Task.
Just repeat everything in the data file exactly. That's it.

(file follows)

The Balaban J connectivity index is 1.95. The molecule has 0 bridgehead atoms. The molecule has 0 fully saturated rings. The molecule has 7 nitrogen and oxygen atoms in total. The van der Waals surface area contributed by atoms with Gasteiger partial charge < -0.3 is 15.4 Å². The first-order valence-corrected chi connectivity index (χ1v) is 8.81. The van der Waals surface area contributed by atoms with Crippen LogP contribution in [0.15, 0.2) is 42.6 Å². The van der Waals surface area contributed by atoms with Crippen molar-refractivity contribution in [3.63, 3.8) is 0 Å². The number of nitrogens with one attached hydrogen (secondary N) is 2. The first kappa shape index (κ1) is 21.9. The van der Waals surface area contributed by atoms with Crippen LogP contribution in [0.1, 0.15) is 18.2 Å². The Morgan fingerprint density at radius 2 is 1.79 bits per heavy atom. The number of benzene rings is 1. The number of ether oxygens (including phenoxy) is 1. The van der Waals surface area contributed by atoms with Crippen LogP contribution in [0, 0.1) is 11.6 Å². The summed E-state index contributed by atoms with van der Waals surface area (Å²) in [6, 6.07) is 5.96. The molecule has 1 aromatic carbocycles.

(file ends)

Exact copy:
The Balaban J connectivity index is 1.95. The molecule has 0 bridgehead atoms. The molecule has 0 fully saturated rings. The molecule has 7 nitrogen and oxygen atoms in total. The van der Waals surface area contributed by atoms with Gasteiger partial charge < -0.3 is 15.4 Å². The first-order valence-corrected chi connectivity index (χ1v) is 8.81. The van der Waals surface area contributed by atoms with Crippen LogP contribution in [0.15, 0.2) is 42.6 Å². The van der Waals surface area contributed by atoms with Crippen molar-refractivity contribution in [3.63, 3.8) is 0 Å². The number of nitrogens with one attached hydrogen (secondary N) is 2. The first kappa shape index (κ1) is 21.9. The van der Waals surface area contributed by atoms with Crippen LogP contribution in [0.1, 0.15) is 18.2 Å². The Morgan fingerprint density at radius 2 is 1.79 bits per heavy atom. The number of benzene rings is 1. The number of ether oxygens (including phenoxy) is 1. The van der Waals surface area contributed by atoms with Crippen LogP contribution in [0, 0.1) is 11.6 Å². The summed E-state index contributed by atoms with van der Waals surface area (Å²) in [6, 6.07) is 5.96. The molecule has 1 aromatic carbocycles.